3 Types of Anterior Shoulder Instability

Shoulder instability is a condition when the ball of the shoulder is dislocated from the socket, causing problems for people. The shoulder anatomy can be explained by using a ball and socket model. The ball is able to move about in the socket, providing nearly full range of motion for the shoulder. However, this model can cause instability when the ball slips out of the socket when injured. Anterior instability is caused by the ball slipping out from the front of the socket. Anterior instability is usually caused by trauma, with a sudden impact on the shoulder either directly or indirectly.

One of the most important structures that stabilize our shoulder is the inferior glenohumeral ligament, commonly known as IGHL. The IGHL limits gross anterior-inferior subluxations and prevents any sudden movement. During an anterior shoulder injury, the sudden huge impact normally exceeds the amount of force the ligaments can withstand, thus causing tears and stretching. This will in turn lead to instability of the shoulder.

When there is the presence of Bankart lesions repair, it implies that there is a failure of the IGHL at the gelnoid insertion. The most common lesion in anterior shoulder instability is the Bankart lesion. The tear is big enough to involve the labrum, the middle labrum as well as the superoanterior labrum. Without the labrum, the ball will get dislocated from the shoulder socket and causes subluxation. As the ball pops out of the socket, the labrum is often torn in the process. Patients suffering from a Bankart lesion will experience their scapular periosteum rupturing as theirlabroligamentous ligaments are forcefully detached from the glenoid.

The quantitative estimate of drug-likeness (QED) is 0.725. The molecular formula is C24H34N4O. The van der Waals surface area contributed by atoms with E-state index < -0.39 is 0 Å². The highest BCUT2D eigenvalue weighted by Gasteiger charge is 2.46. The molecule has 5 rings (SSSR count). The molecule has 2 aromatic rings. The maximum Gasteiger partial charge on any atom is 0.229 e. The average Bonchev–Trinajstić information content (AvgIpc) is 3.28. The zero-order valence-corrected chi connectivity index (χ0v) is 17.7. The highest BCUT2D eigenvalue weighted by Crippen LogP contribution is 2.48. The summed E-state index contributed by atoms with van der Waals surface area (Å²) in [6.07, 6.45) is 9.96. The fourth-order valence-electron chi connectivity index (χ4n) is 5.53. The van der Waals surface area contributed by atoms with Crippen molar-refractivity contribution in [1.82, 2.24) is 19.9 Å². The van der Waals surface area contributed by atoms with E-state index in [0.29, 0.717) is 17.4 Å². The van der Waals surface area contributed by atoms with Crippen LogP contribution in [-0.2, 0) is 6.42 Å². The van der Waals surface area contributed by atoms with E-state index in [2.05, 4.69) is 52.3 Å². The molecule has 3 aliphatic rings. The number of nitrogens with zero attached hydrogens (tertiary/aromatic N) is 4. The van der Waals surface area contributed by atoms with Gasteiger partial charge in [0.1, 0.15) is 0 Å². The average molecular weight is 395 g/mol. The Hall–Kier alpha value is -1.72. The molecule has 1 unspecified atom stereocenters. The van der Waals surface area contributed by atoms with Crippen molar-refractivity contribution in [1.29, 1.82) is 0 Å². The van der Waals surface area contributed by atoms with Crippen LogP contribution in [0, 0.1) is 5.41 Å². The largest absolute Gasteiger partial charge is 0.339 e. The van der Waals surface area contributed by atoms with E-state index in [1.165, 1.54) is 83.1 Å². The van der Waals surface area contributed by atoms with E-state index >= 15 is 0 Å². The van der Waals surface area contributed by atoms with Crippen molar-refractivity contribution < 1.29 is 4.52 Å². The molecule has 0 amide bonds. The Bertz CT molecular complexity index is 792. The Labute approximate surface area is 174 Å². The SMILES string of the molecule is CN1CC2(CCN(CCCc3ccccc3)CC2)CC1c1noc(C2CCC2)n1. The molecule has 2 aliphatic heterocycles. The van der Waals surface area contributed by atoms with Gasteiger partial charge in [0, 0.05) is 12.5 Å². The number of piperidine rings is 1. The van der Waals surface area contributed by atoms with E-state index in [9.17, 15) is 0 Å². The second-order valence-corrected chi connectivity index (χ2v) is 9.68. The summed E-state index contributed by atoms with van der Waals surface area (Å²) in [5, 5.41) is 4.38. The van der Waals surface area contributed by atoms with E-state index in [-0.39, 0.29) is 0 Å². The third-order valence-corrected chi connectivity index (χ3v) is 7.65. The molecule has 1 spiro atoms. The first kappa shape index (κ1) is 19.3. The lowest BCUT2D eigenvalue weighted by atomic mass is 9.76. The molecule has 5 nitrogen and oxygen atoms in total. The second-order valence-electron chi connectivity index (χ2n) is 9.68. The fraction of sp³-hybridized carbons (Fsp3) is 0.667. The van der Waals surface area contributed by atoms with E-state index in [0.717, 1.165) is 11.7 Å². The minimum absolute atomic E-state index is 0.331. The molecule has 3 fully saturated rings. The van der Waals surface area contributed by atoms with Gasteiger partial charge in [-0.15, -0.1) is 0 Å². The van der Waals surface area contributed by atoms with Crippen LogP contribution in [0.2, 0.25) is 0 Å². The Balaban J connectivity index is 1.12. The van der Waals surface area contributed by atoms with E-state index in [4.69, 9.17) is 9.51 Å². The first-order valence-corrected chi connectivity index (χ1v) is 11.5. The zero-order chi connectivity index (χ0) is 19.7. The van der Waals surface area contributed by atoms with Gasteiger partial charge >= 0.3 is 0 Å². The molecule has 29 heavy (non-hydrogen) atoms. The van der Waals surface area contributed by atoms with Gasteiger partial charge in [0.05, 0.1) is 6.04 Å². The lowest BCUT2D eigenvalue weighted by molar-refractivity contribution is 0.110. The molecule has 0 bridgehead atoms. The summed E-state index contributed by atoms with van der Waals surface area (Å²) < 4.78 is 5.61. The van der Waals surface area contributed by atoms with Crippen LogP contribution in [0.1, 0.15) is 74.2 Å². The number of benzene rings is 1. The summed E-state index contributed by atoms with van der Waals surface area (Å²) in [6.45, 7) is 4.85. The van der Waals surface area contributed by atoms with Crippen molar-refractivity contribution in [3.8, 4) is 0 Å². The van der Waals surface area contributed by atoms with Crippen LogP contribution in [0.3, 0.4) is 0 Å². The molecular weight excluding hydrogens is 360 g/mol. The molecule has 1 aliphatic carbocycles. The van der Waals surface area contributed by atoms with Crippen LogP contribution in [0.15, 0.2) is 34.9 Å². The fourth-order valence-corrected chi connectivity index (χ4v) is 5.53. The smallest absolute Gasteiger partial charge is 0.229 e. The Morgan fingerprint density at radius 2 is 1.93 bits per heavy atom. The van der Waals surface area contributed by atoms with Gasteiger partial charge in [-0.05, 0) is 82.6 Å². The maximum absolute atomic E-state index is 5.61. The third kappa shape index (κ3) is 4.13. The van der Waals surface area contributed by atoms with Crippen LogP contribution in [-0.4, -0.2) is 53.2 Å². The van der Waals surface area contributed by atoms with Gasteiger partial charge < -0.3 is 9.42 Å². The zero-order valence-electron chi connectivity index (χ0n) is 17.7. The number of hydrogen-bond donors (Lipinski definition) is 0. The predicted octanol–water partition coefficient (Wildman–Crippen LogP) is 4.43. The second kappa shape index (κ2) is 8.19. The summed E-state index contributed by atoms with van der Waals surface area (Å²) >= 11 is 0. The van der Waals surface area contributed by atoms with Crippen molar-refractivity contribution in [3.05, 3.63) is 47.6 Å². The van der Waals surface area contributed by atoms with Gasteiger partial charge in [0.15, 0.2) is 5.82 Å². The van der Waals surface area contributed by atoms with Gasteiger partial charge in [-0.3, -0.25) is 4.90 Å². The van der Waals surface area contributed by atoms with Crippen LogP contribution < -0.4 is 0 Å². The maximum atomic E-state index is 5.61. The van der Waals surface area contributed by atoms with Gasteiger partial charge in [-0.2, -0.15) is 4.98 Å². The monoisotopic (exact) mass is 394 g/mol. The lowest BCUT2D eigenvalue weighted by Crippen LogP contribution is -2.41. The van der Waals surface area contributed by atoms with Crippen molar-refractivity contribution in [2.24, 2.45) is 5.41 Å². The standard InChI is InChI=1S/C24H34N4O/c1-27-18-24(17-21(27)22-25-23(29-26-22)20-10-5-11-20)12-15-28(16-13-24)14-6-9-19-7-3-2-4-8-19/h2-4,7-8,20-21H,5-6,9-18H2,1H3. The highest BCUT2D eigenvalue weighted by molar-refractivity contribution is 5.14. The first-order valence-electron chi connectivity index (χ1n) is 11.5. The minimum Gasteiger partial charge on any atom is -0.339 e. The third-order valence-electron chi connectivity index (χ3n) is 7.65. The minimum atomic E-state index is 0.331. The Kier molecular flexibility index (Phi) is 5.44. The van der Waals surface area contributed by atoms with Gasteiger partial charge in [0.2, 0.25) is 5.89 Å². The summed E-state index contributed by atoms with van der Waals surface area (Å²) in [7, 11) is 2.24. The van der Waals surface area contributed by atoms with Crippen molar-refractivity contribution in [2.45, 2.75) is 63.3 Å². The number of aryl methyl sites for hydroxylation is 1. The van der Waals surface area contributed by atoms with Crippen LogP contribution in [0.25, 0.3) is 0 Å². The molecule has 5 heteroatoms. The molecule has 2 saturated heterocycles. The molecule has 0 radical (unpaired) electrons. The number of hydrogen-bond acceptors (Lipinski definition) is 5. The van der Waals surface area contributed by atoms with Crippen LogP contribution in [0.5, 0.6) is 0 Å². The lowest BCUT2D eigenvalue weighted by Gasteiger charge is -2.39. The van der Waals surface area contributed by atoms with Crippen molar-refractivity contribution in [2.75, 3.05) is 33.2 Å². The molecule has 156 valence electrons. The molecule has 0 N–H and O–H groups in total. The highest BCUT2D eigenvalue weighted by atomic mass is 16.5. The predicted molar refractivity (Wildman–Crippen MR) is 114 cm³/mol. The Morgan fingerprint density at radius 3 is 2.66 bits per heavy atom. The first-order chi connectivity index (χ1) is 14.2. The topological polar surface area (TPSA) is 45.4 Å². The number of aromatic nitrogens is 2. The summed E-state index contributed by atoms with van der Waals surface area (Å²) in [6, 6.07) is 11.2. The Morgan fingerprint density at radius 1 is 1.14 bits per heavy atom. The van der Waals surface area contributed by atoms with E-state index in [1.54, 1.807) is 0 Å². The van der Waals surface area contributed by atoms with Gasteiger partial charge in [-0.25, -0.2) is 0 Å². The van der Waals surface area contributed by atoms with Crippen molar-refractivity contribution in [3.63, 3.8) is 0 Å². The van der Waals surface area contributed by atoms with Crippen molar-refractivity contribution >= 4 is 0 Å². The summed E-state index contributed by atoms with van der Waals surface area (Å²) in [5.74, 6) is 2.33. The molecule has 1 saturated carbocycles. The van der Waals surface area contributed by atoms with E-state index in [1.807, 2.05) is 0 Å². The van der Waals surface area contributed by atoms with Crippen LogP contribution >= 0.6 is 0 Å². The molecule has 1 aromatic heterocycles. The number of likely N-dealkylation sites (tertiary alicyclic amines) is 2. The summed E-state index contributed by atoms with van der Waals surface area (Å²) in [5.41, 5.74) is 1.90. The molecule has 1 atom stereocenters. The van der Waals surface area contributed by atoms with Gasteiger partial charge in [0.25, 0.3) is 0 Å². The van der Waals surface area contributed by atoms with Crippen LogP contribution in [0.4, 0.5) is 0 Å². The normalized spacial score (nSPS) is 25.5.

3 types of instability are devised for medical practitioner to plan for bankart surgery:

  1. Type 1 – Presence of a partial Bankart lesion with a small detachment of the capsulolabral complex but no indication of the capsule stripping from the glenoid labrum
  2. Type 2 – Moderate detaching of the labrum and the capsule from the glenoid, with preservation of the labral shape.
  3. Type 3 – Severe detaching of the capsulolabral complex, with attenuation of the glenoid labrum

Our shoulders play an important role in our day to day activities. It is of utmost importance to protect it. Building strong shoulder muscles is the best defence against dislocations and instability. A delay in diagnosis may lead to more serious long term problems such as arthritis. Patients should seek immediate medical assistance prevent it from getting worse.

Trimming of Torn Labrum